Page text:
[Listed in alphabetical order]


1. Handwriting.

Once a medium taught in grade school and later turned into shorthand for collegiate note-taking, typing has replaced ‘the art of handwriting’ thanks to laptops and tablets. Even the New York Times recently questioned its existence.

During class, a sea of laptops often surrounds students, with most trying to type every word that their professor says—and some experts believe that this prevents the material from really sinking in.  Yet, students also argue that in some classes, professors still ban the use of laptops, leaving students to deal with the fear of not being able to get everything down on paper in a timely fashion.


2. Library card catalogs.

First appearing in the late 19th century as a way to store and organize information, students relied on card catalogs until the dawn of the internet and the eventual creation of the online public access catalog (OPAC).

I was on spring vacation with my family, touring colleges in New England. One day we arrived at Yale University and walked into its Sterling Memorial Library. As I took pictures of the architecture, I heard my mom gasp. I turned and saw her facing a wooden structure with tiny drawers. When I asked what it was, she couldn’t believe I didn’t know. As she explained to me what library catalogs were, she opened up a drawer so that I could see the collection of alphabetized cards inside. But the box was empty. All of them were. Panicked, my mom ended up asking a library worker why there were no cards in the card catalog. We discovered that the catalog was there ‘just for show.’ My mom looked heartbroken. Perhaps that’s the only use for library catalogs nowadays: to create a moment of nostalgia for parents and puzzlement for their children.” – Molly Schulson, intern at eCampus News and current student at Brown University.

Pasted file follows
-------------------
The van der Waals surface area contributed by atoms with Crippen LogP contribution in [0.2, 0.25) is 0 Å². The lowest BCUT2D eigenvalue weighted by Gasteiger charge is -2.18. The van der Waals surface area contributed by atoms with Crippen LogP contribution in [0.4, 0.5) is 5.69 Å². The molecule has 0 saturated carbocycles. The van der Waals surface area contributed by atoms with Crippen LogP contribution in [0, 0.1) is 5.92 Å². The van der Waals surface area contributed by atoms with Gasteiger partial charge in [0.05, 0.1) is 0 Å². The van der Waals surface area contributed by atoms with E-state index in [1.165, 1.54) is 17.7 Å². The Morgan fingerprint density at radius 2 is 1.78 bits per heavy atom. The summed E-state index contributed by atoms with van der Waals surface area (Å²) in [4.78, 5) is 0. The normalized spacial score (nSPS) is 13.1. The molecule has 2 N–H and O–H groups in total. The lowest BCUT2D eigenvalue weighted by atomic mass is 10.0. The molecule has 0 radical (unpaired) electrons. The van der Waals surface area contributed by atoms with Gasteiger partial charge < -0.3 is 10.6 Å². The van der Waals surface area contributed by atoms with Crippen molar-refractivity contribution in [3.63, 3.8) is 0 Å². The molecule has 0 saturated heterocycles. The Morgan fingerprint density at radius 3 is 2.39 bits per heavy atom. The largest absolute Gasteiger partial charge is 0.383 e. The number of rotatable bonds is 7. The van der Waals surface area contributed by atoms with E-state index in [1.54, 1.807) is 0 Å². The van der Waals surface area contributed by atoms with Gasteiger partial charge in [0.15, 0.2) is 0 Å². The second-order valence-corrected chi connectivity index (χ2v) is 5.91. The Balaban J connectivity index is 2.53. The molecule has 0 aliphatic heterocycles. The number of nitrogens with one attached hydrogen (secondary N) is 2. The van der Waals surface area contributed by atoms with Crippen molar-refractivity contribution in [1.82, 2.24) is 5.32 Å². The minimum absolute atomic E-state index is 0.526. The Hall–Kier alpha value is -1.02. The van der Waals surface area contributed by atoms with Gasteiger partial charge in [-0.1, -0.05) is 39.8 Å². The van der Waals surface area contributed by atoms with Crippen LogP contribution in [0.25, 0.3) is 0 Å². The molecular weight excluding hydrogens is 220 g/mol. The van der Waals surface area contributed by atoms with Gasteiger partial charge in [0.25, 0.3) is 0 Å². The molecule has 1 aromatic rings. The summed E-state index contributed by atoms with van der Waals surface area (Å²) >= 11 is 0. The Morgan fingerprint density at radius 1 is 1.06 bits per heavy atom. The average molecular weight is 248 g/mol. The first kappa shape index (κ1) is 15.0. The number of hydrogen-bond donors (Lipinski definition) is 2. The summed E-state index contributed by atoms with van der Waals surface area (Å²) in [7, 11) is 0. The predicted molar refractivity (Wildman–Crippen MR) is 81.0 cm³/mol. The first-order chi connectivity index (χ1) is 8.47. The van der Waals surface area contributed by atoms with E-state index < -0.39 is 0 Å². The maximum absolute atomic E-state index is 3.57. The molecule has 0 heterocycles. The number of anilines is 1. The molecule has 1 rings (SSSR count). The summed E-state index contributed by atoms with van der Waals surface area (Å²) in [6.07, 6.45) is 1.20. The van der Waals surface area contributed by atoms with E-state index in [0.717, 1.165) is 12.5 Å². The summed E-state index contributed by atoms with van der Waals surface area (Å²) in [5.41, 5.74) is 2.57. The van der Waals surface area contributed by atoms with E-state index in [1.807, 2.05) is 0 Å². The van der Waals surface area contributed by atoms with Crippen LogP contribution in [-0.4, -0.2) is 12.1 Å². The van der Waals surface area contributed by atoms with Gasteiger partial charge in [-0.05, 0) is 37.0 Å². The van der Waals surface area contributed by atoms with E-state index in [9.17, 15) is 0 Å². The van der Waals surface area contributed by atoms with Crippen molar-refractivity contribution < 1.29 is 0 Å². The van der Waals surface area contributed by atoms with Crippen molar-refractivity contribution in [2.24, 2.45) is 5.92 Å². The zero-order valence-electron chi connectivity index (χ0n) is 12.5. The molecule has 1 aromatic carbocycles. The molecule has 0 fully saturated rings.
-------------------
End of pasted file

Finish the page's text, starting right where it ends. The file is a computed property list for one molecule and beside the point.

3. Orientation (traditional).

One of the most recent practices to undergo major change is traditional orientation. With so many digital tools available to colleges, and more students with access to the internet, the tradition of standing in long lines at various locations across campus in the hot August sun to hand in paperwork and receive instructions is becoming obsolete (thankfully).

“Nothing was automated back when I started college in the 70s. So much time was spent, usually up to two days, just going to different parts of campus to register for things. Looking back, it was so antiquated because I took one of the first computer classes, where you had to use computer cards for commands. Nowadays, everything is online. My daughter, who just went through her orientation at James Madison University, created a personal account with the college to access her acceptance status. All paperwork for orientation is automated now. And it’s the same for parents! Billing goes through online tools, and my daughter even has to go into her account to allow me access to her student information. It’s convenient, intuitive for today’s students, and so much easier than even a decade ago.” – Rob Morrow, CEO of eSchool Media and graduate of Virginia Commonwealth University.

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